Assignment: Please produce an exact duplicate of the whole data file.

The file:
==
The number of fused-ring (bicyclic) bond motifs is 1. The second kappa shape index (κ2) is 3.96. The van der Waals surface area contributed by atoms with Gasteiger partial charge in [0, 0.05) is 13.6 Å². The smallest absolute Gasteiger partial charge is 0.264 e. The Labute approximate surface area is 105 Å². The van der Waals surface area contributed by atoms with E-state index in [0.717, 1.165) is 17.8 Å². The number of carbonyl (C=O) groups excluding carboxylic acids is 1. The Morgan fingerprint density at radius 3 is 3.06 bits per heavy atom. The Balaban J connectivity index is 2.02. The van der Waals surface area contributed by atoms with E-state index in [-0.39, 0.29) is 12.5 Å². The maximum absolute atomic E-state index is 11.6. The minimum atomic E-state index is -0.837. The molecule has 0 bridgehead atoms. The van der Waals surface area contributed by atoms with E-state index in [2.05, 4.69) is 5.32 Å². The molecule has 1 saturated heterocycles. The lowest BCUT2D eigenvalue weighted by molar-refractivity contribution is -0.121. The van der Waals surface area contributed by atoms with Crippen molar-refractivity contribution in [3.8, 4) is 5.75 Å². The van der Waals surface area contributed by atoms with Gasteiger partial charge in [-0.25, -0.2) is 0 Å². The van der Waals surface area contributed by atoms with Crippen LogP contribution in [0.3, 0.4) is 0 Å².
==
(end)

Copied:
The number of fused-ring (bicyclic) bond motifs is 1. The second kappa shape index (κ2) is 3.96. The van der Waals surface area contributed by atoms with Gasteiger partial charge in [0, 0.05) is 13.6 Å². The smallest absolute Gasteiger partial charge is 0.264 e. The Labute approximate surface area is 105 Å². The van der Waals surface area contributed by atoms with E-state index in [0.717, 1.165) is 17.8 Å². The number of carbonyl (C=O) groups excluding carboxylic acids is 1. The Morgan fingerprint density at radius 3 is 3.06 bits per heavy atom. The Balaban J connectivity index is 2.02. The van der Waals surface area contributed by atoms with E-state index in [-0.39, 0.29) is 12.5 Å². The maximum absolute atomic E-state index is 11.6. The minimum atomic E-state index is -0.837. The molecule has 0 bridgehead atoms. The van der Waals surface area contributed by atoms with E-state index in [2.05, 4.69) is 5.32 Å². The molecule has 1 saturated heterocycles. The lowest BCUT2D eigenvalue weighted by molar-refractivity contribution is -0.121. The van der Waals surface area contributed by atoms with Crippen molar-refractivity contribution in [3.8, 4) is 5.75 Å². The van der Waals surface area contributed by atoms with Gasteiger partial charge in [-0.25, -0.2) is 0 Å². The van der Waals surface area contributed by atoms with Crippen LogP contribution in [0.3, 0.4) is 0 Å².